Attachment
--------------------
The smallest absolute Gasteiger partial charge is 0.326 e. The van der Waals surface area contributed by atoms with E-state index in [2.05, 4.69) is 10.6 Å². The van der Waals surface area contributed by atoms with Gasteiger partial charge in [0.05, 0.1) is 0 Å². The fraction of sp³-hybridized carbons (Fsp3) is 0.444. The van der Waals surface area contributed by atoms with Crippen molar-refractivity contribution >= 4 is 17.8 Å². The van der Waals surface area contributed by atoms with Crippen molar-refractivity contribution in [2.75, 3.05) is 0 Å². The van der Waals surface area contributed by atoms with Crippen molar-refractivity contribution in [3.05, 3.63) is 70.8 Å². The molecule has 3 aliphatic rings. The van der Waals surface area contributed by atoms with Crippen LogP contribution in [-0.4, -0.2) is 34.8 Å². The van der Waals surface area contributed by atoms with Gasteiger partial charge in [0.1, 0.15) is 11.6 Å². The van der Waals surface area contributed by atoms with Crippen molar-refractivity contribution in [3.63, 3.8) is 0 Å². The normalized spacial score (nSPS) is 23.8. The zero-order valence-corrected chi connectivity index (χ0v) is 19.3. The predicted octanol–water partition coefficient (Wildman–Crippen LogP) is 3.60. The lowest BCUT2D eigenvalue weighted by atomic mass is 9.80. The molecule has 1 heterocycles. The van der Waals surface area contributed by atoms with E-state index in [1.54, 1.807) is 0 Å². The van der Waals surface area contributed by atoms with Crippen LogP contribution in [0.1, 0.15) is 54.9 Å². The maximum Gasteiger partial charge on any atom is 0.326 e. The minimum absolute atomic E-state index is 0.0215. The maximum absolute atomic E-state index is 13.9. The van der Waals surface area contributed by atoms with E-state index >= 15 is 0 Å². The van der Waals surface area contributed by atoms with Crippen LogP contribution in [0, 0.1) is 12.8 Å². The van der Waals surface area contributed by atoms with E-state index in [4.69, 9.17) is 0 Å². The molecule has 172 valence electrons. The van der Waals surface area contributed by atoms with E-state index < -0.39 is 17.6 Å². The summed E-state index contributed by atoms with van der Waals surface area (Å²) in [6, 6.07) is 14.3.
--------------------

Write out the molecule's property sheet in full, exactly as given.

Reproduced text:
The smallest absolute Gasteiger partial charge is 0.326 e. The van der Waals surface area contributed by atoms with E-state index in [2.05, 4.69) is 10.6 Å². The van der Waals surface area contributed by atoms with Gasteiger partial charge in [0.05, 0.1) is 0 Å². The fraction of sp³-hybridized carbons (Fsp3) is 0.444. The van der Waals surface area contributed by atoms with Crippen molar-refractivity contribution >= 4 is 17.8 Å². The van der Waals surface area contributed by atoms with Crippen molar-refractivity contribution in [2.75, 3.05) is 0 Å². The van der Waals surface area contributed by atoms with Crippen molar-refractivity contribution in [3.05, 3.63) is 70.8 Å². The molecule has 3 aliphatic rings. The van der Waals surface area contributed by atoms with Crippen LogP contribution in [-0.4, -0.2) is 34.8 Å². The van der Waals surface area contributed by atoms with Gasteiger partial charge in [0.1, 0.15) is 11.6 Å². The van der Waals surface area contributed by atoms with Crippen molar-refractivity contribution in [3.63, 3.8) is 0 Å². The normalized spacial score (nSPS) is 23.8. The zero-order valence-corrected chi connectivity index (χ0v) is 19.3. The predicted octanol–water partition coefficient (Wildman–Crippen LogP) is 3.60. The lowest BCUT2D eigenvalue weighted by atomic mass is 9.80. The molecule has 1 heterocycles. The van der Waals surface area contributed by atoms with E-state index in [1.54, 1.807) is 0 Å². The van der Waals surface area contributed by atoms with Crippen LogP contribution in [0.1, 0.15) is 54.9 Å². The maximum Gasteiger partial charge on any atom is 0.326 e. The minimum absolute atomic E-state index is 0.0215. The maximum absolute atomic E-state index is 13.9. The van der Waals surface area contributed by atoms with E-state index >= 15 is 0 Å². The van der Waals surface area contributed by atoms with Crippen LogP contribution in [0, 0.1) is 12.8 Å². The van der Waals surface area contributed by atoms with E-state index in [4.69, 9.17) is 0 Å². The molecule has 172 valence electrons. The van der Waals surface area contributed by atoms with E-state index < -0.39 is 17.6 Å². The summed E-state index contributed by atoms with van der Waals surface area (Å²) in [6, 6.07) is 14.3.